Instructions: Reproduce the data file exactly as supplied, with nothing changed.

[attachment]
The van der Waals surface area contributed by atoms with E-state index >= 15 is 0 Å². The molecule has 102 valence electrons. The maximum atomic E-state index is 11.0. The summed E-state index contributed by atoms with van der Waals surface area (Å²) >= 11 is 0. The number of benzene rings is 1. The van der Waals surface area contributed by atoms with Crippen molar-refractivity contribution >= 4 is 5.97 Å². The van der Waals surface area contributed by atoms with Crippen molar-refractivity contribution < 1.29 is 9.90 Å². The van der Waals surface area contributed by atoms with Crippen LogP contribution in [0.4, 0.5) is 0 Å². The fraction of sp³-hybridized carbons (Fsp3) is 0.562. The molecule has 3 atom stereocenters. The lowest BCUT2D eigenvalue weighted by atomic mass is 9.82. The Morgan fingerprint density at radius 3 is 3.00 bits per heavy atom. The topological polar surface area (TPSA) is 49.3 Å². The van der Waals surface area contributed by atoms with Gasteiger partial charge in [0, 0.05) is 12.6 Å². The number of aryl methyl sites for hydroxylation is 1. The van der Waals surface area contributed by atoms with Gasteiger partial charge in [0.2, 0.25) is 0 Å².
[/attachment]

The van der Waals surface area contributed by atoms with E-state index >= 15 is 0 Å². The molecule has 102 valence electrons. The maximum atomic E-state index is 11.0. The summed E-state index contributed by atoms with van der Waals surface area (Å²) >= 11 is 0. The number of benzene rings is 1. The van der Waals surface area contributed by atoms with Crippen molar-refractivity contribution >= 4 is 5.97 Å². The van der Waals surface area contributed by atoms with Crippen molar-refractivity contribution < 1.29 is 9.90 Å². The van der Waals surface area contributed by atoms with Crippen LogP contribution in [0.4, 0.5) is 0 Å². The fraction of sp³-hybridized carbons (Fsp3) is 0.562. The molecule has 3 atom stereocenters. The lowest BCUT2D eigenvalue weighted by atomic mass is 9.82. The Morgan fingerprint density at radius 3 is 3.00 bits per heavy atom. The topological polar surface area (TPSA) is 49.3 Å². The van der Waals surface area contributed by atoms with Gasteiger partial charge in [0, 0.05) is 12.6 Å². The number of aryl methyl sites for hydroxylation is 1. The van der Waals surface area contributed by atoms with Gasteiger partial charge in [0.2, 0.25) is 0 Å².